Herz Homberg. perek be-toldot ha-yehudim b-tkufa ha-haskala. : הרץ הומברג. פרק בתולדות היהודים בתקופת ההשכלה.
The file contains a draft of a thesis on Herz Homberg submitted to Prof. Akiva Ernst Simon.
The Hirschland Bank and Family Collection contains the family papers and banking records of the Hirschland banking firm established by Simon Hirschland in Essen. Family papers pertain to members of the Hirschland, Grünebaum, Neumann and other families, with an emphasis on family members' emigration and role in the family firm. Banking records focus on the history of the family firm from the 1930s through the 1960s, including records of successor financial firms. The collection includes prolific correspondence, banking files and financial records, family papers, official documents, photographs and photo albums, contracts, and other papers.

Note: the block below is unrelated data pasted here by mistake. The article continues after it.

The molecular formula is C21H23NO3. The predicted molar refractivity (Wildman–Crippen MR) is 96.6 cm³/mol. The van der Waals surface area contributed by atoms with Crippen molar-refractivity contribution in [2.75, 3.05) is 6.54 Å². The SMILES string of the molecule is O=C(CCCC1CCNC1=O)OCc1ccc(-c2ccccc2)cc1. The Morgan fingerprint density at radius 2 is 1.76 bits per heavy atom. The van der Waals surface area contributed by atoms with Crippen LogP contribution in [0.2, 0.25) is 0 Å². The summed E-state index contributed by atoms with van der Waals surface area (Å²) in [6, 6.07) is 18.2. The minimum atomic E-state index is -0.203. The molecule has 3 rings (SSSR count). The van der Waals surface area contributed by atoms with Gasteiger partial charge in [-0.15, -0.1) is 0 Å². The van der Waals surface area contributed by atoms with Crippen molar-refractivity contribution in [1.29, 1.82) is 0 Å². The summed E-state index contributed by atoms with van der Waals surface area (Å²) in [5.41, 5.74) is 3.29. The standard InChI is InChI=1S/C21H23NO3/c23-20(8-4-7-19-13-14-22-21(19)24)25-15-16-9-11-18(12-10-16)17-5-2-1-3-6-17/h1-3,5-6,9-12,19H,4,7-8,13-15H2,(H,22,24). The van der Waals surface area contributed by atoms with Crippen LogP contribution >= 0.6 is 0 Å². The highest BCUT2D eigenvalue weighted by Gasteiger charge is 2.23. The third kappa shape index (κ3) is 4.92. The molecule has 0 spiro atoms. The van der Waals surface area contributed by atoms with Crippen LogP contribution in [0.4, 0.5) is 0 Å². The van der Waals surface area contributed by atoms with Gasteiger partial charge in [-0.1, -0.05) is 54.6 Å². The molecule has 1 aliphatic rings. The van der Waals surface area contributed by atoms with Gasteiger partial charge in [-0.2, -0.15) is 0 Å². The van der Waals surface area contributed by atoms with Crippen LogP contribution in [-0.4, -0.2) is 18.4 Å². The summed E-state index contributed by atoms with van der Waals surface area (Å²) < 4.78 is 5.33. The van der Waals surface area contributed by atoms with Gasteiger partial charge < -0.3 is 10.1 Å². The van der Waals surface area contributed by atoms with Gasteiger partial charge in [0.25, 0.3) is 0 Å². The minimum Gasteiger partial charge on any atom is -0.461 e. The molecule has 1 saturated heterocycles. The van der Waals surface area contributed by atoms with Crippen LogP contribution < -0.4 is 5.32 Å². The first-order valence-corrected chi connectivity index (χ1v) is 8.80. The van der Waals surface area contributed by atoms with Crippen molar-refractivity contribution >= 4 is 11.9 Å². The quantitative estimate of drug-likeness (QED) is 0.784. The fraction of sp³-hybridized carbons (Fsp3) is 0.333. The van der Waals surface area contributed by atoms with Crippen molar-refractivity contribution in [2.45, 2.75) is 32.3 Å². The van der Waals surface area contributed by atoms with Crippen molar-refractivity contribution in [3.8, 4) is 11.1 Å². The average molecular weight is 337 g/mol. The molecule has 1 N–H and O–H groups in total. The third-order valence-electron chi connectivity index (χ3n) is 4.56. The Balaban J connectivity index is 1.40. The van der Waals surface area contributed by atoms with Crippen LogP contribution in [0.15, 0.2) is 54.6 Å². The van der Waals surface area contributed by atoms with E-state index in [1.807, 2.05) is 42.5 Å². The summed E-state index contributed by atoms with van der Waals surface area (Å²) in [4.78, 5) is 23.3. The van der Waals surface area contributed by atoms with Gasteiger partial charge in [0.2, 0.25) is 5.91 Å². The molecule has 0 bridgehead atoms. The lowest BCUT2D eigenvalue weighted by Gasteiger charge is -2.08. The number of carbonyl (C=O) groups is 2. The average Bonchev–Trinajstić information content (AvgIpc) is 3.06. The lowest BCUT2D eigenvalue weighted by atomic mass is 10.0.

The records document the Histadruth Ivrit's early history to the present, representing a significant portion of its work in spreading the Hebrew language in the United States in the second half of the twentieth-century. The records include substantial amount of material regarding the organization's history, administration, public events, publications, and reports. Some information of the early history of the Histadruth Ivrit could be found in the records kept by the writer Daniel Persky. Persky collected personal and professional records that include correspondence with friends, readers, and writers; a partial collection of the drafts of his own publications, and a collection of photographs and newspaper clippings. The functions and activities of the Histadruth Ivrit are documented through Board of Trustees and Board meetings agendas and minutes; various programs for events, conventions, conferences, and celebrations; documents related to fundraising; public relations, press releases and brochures; correspondence with different individuals, organizations, and foundations; Histadruth Ivrit's publications among them the newspaper Hadoar and Tov Lichtov; a large collection of photographs, and scrapbooks. The records of the Histadruth Ivrit represent the large majority of the organization's activities dating from the 1980s to the present. Records for the earlier years of activities are fragmented and incomplete. The records related to the life of Daniel Persky are also partial and copies of many of his publications are missing. This collection included brochures, correspondence, financial records, flyers, grant applications, invitations, lists, minutes, news clipping, orders, periodicals, photographs, press releases, reports, and scrapbooks.